Support Books Under the Bridge

Thursday, August 23, 2007

Fantasy and race

It was my friend Billy Goat who first pointed out to me the racial descriptions in The Wizard of Earthsea (a fantastic book by Ursula K. Le Guin; I will formally recommend it at some point). I must admit I'd completely overlooked the fact that the main characters were not white.

What's this? A wizards-and-dragons story populated by characters with different racial characterstics? Well, hey, great!

But I no longer can look at the covers of my copies of The Wizard of Earthsea and The Tombs of Atuan without cringing: the characters are depicted as white as fish bellies. Did the artist not read the books, I cry silently, to no avail. Alas, but that's how it is.

Recently I spotted a movie version in a local video store, and I was curious to see how it treated the issue of race. But I haven't seen the movie, and now won't, not after reading Ms. Le Guin's scathing commentary: "On my books, Ged with a white face is a lie, a betrayal--a betrayal of the book, and of the potential reader. I think it is possible that some readers never even notice what color the people in the story are. Don't notice, don't care. Whites of course have the privilege of not caring, of being 'colorblind.' Nobody else does."

So I learn from this that the movie producers made any character of significance white. I am not surprised, and I am disappointed.

But I've thought deeper about the issue, and am wondering if I may be changing my mind in some ways. I think perhaps that both I and Ms. Le Guin missed the point.

Ms. Le Guin's Earthsea novels are drawn from a particular literary tradition, what she calls "northern" European. Sparrowhawk may be red-brown, and Vetch may be black -- but look at the culture of their characters: pure northern European. Yes, there are some minor tribal differences, but fundamentally the people living all across Earthsea are remarkably culturally homogenous.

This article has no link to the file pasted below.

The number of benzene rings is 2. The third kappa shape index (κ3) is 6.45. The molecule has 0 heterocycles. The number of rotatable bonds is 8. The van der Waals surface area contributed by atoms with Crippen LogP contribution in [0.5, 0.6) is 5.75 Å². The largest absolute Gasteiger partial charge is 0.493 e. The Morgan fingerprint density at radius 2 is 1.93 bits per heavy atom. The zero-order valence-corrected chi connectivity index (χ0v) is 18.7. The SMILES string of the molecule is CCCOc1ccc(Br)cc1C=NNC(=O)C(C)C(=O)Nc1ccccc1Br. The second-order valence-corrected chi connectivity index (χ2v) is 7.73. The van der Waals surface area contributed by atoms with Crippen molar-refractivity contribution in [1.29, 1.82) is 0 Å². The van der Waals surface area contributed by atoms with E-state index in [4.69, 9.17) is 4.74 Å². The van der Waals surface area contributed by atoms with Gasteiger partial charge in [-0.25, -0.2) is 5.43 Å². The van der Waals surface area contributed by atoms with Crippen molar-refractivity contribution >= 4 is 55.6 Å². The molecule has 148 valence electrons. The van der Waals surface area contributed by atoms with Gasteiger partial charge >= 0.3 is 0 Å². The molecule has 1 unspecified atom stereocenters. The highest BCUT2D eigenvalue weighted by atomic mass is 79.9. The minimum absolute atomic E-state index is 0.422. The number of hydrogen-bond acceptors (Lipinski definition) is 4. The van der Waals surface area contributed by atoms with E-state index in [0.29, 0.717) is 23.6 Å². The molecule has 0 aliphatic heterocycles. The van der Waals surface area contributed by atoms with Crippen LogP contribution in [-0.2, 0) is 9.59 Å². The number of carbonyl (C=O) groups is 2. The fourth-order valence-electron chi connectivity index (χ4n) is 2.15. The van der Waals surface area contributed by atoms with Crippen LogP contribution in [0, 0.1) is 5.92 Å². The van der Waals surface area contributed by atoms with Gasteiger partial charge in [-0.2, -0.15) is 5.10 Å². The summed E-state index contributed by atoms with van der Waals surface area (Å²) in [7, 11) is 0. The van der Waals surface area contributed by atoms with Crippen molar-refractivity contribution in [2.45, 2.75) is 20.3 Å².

From this perspective, I would go so far as even to partly defend the movie producers. A Wizard of Earthsea is not an ethnically-inclusive story; it's a northern European story. A white European story, regardless of how Ms. Le Guin envisioned skin colours. The producers understood the story as what it is, not as what Ms. Le Guin wishes it to be.

I think the moral here is that colour-inclusivity, while still a very good thing (!), is not ethnic inclusivity. A novel with more vision would have drawn on the histories and myths of various cultures, not just Ms. Le Guin's. Rather than subtly include colour, she could have subtly included soul. Had this been the meaning behind A Wizard of Earthsea, then certainly her ire against the producers would have been well-founded.

David Anthony Durham's post inspired a number of others, including one at Neth space.

No comments: